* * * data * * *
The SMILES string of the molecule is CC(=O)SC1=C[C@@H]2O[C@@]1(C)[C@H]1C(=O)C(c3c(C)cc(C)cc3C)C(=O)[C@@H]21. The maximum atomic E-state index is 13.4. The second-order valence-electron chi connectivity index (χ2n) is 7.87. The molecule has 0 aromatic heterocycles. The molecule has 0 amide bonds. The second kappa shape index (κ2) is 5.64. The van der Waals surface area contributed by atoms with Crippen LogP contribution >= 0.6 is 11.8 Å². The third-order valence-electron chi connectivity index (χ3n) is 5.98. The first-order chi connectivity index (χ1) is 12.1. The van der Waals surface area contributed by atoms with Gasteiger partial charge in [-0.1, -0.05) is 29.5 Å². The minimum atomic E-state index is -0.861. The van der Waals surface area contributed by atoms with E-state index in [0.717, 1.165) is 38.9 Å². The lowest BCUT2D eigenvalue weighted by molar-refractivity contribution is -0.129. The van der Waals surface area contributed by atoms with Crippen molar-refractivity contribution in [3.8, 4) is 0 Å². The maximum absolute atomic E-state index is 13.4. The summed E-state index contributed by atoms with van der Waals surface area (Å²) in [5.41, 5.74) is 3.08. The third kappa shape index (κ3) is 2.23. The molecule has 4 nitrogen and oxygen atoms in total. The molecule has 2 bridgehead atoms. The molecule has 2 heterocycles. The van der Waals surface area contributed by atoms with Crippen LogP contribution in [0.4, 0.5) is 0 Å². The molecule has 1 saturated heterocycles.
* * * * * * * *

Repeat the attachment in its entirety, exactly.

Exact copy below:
The SMILES string of the molecule is CC(=O)SC1=C[C@@H]2O[C@@]1(C)[C@H]1C(=O)C(c3c(C)cc(C)cc3C)C(=O)[C@@H]21. The maximum atomic E-state index is 13.4. The second-order valence-electron chi connectivity index (χ2n) is 7.87. The molecule has 0 aromatic heterocycles. The molecule has 0 amide bonds. The second kappa shape index (κ2) is 5.64. The van der Waals surface area contributed by atoms with Crippen LogP contribution >= 0.6 is 11.8 Å². The third-order valence-electron chi connectivity index (χ3n) is 5.98. The first-order chi connectivity index (χ1) is 12.1. The van der Waals surface area contributed by atoms with Gasteiger partial charge in [-0.1, -0.05) is 29.5 Å². The minimum atomic E-state index is -0.861. The van der Waals surface area contributed by atoms with E-state index in [0.717, 1.165) is 38.9 Å². The lowest BCUT2D eigenvalue weighted by molar-refractivity contribution is -0.129. The van der Waals surface area contributed by atoms with Crippen molar-refractivity contribution in [3.8, 4) is 0 Å². The maximum absolute atomic E-state index is 13.4. The summed E-state index contributed by atoms with van der Waals surface area (Å²) in [5.41, 5.74) is 3.08. The third kappa shape index (κ3) is 2.23. The molecule has 4 nitrogen and oxygen atoms in total. The molecule has 2 bridgehead atoms. The molecule has 2 heterocycles. The van der Waals surface area contributed by atoms with Crippen LogP contribution in [0.4, 0.5) is 0 Å². The molecule has 1 saturated heterocycles.